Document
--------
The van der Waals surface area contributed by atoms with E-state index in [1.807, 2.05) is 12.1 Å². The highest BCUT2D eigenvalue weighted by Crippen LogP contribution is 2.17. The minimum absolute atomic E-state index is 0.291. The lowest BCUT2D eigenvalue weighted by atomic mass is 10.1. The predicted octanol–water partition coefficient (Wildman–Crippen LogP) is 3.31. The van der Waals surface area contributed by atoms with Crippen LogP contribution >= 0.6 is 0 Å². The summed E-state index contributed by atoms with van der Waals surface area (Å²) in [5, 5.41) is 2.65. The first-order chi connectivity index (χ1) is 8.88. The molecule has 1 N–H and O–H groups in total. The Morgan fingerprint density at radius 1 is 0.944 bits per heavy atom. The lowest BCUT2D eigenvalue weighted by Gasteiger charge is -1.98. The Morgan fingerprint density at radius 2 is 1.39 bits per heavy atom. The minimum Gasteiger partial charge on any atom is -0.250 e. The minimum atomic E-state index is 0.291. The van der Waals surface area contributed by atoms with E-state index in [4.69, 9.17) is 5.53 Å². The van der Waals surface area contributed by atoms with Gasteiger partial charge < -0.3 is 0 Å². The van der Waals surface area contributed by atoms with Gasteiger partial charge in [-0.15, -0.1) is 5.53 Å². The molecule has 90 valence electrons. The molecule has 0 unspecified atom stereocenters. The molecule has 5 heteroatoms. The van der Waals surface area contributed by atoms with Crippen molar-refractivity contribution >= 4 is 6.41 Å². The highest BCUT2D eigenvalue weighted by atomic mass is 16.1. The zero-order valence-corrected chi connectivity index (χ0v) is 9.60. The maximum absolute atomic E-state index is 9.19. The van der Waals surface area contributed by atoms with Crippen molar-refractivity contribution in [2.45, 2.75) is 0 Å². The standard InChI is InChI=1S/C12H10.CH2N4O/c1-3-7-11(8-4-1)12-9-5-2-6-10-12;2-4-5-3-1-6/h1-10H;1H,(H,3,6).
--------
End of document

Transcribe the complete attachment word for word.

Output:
The van der Waals surface area contributed by atoms with E-state index in [1.807, 2.05) is 12.1 Å². The highest BCUT2D eigenvalue weighted by Crippen LogP contribution is 2.17. The minimum absolute atomic E-state index is 0.291. The lowest BCUT2D eigenvalue weighted by atomic mass is 10.1. The predicted octanol–water partition coefficient (Wildman–Crippen LogP) is 3.31. The van der Waals surface area contributed by atoms with Crippen LogP contribution >= 0.6 is 0 Å². The summed E-state index contributed by atoms with van der Waals surface area (Å²) in [5, 5.41) is 2.65. The first-order chi connectivity index (χ1) is 8.88. The molecule has 1 N–H and O–H groups in total. The Morgan fingerprint density at radius 1 is 0.944 bits per heavy atom. The lowest BCUT2D eigenvalue weighted by Gasteiger charge is -1.98. The Morgan fingerprint density at radius 2 is 1.39 bits per heavy atom. The minimum Gasteiger partial charge on any atom is -0.250 e. The minimum atomic E-state index is 0.291. The van der Waals surface area contributed by atoms with E-state index in [4.69, 9.17) is 5.53 Å². The van der Waals surface area contributed by atoms with Gasteiger partial charge < -0.3 is 0 Å². The van der Waals surface area contributed by atoms with Gasteiger partial charge in [-0.15, -0.1) is 5.53 Å². The molecule has 90 valence electrons. The molecule has 0 unspecified atom stereocenters. The molecule has 5 heteroatoms. The van der Waals surface area contributed by atoms with Crippen molar-refractivity contribution >= 4 is 6.41 Å². The highest BCUT2D eigenvalue weighted by atomic mass is 16.1. The zero-order valence-corrected chi connectivity index (χ0v) is 9.60. The maximum absolute atomic E-state index is 9.19. The van der Waals surface area contributed by atoms with Crippen molar-refractivity contribution in [2.45, 2.75) is 0 Å². The standard InChI is InChI=1S/C12H10.CH2N4O/c1-3-7-11(8-4-1)12-9-5-2-6-10-12;2-4-5-3-1-6/h1-10H;1H,(H,3,6).